The past century has seen a massive increase in scientific explanations for different phenomena. From Alfred Wegener’s 1912 theory of continental drift to the complete mapping of the human genome in 2003, scientists have – through their blood, sweat, tears, and feuds – provided plenty of insights into the nature of the universe, as well as why your body does weird stuff. One of the most dramatic scientific leaps has come in the area of medicine as doctors and researchers have begun to elucidate the most mysterious and complex processes of the human body. Thanks to these advances in modern medicine, doctors are not only able to offer explanations for strange things that the body does, but they are also able to provide better treatments to those in need.
However, despite the sheer amount of research done on and for humans, there is still a whole host of things that no one can explain about the body. These lasting enigmas largely revolve around the strange bodily functions that seem to either have no purpose or operate in a way that simply baffles scientists. Some of them are part of everyday life, while others are simply weird things that your body does without you ever even noticing. Whatever the case, the human body is a far more peculiar thing than you might ever have imagined.
Nobody Knows Why We Find Kissing Enjoyable
Although there are a very limited number of animals that “kiss,” none of them do so romantically like human beings do. In fact, kissing isn’t really even a general human “thing” – many cultures from around the world don’t kiss, and scientists and anthropologists have discerned kissing to be a western cultural phenomenon. This makes it even more difficult to explain why some bodies seem to enjoy kissing so much. Kissing presents the threat of sharing 80 million saliva bacteria, and at least half of the human world finds it revolting. So why is it so arousing – a fundamental ritual of courtship – in some societies?
One prominent explanation is that it has evolved culturally as a way of being able to sniff out potential mates, giving people the chance to smell pheromones and genes in a partner to see if they are suitable. Some societies culturally evolved to get really up close and personal to take in pheromones through lip-on-lip contact, while others do it through more general close contact that doesn’t actually involve saliva swapping. The root of social kissing, though, has been difficult to pinpoint, leaving it as one of those bodily mysteries for the ages.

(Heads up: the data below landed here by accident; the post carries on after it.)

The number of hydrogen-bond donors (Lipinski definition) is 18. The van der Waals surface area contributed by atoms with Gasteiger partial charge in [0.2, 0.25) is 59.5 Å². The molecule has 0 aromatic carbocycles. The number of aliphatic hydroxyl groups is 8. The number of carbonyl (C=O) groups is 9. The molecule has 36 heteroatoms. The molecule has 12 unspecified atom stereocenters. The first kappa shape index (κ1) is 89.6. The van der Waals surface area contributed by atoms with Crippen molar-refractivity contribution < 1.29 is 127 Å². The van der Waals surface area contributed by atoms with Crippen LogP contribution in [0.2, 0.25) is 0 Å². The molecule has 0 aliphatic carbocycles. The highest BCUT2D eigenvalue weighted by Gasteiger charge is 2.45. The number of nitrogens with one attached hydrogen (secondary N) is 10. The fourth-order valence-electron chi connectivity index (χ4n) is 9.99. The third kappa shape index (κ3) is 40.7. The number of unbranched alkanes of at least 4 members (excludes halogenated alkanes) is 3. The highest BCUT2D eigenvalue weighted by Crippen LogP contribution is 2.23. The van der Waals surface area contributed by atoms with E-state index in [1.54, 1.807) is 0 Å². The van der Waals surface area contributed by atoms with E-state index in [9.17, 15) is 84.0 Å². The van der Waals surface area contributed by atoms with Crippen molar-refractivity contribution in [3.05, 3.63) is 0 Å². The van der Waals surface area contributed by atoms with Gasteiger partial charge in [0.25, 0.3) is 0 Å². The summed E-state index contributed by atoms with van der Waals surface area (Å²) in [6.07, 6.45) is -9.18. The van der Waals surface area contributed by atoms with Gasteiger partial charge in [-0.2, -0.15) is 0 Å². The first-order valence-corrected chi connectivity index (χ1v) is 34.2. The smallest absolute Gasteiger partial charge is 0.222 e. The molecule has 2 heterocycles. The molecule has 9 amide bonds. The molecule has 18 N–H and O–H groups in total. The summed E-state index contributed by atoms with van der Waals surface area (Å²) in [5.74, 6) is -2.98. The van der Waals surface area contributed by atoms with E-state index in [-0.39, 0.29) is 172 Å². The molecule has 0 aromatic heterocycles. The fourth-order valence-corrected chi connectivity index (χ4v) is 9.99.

It Remains A Mystery Why We Have Pubic Hair
The mere fact that humans have pubic hair at all is strange considering that fact that all other primates, our closest living relatives, are the exact opposite with hair covering everything on their bodies except the pubic regions. The reason for having pubic hair is also difficult to work out when those who remove it do not seem to suffer from any ill effects.
Some of the suggested theories for why the human body grows thick hair near the genitals and under the arms include the idea that it provides protection, creates a cozy genital blanket, and acts to stop friction. However, the most prominent idea is that sweet, smelly pubic hairs collect pheromones to help attract mates.
There’s No Explanation For Why We Go Through Puberty
We share so much with our primate cousins, including opposable thumbs and the majority of our genetic code. However, one thing they don’t have to undergo is a hallmark of human existence: the bittersweet symphony that is puberty.
In fact, out of all of the animals that live on planet Earth, only humans have the pleasure of experiencing that awkward, pimply, hormonal rollercoaster of physical and sexual maturation. Other creatures simply transition into adulthood in a constant kind of growing, rather than having a “childhood” of small to moderate growth followed by a protracted adolescence. While scientists can’t definitively explain that tumultuous period of human existence, they know that it must serve some purpose as it has lasted for at least 200,000 years.
Scientists Are Unsure Why We Feel Pain
Pain is something that nearly everyone experiences despite the lengths that we go to in order to avoid it. Yet, the concept of pain in the human body is not fully understood in part because it’s such a personal, subjective experience. Researchers know that certain stimuli hurt, and some pains can be treated with medication. They also know that it is transmitted via nerve cells sending signals to the brain. But that’s about all they know.
The exact reason for feeling pain may seem obvious – on many levels it’s simply a warning that you could be about to seriously damage yourself. Still, it’s so subjective and can occur in so many different ways that researchers haven’t come to grips with how and why the brain interprets pain the way it does.
There’s No Answer For Why Humans And Other Animals Sleep
Despite the fact that every animal on the planet sleeps in one way or another for large proportions of its life, sleep is one of the great mysteries of modern science and one of the weirder things your body does. Perhaps to make it even more mysterious, scientists know that sleep is essential to life – humans can actually die if they get too sleep deprived. As far as explanations for it go, though, William C. Dement, founder of Stanford University’s Sleep Research Center, once said that, “As far as I know, the only reason we need to sleep that is really, really solid is because we get sleepy.”
Multiple theories have been offered to explain why we sleep, such as that it’s a way to save energy, restore our bodies, and clear the brain of chemical buildups. But none of the explanations have come close to providing a definitive answer. Considering how much time we spend sleeping and the fact that we die without enough of it, it’s difficult to think that it does not play some imperative role in sustaining life.
What Blushing Is Actually For Is An Enigma
It is highly likely that you’ve blushed at some point in your life. This involuntary reddening of the face usually occurs when someone is embarrassed, shamed, or angered, but it can also be induced as a result of sexual and romantic situations. What scientists do know about blushing is that it’s connected to the fight-or-flight response system, that complex network of hormonal, circulatory, and neural processes that enables us to respond to intense, threatening stimuli.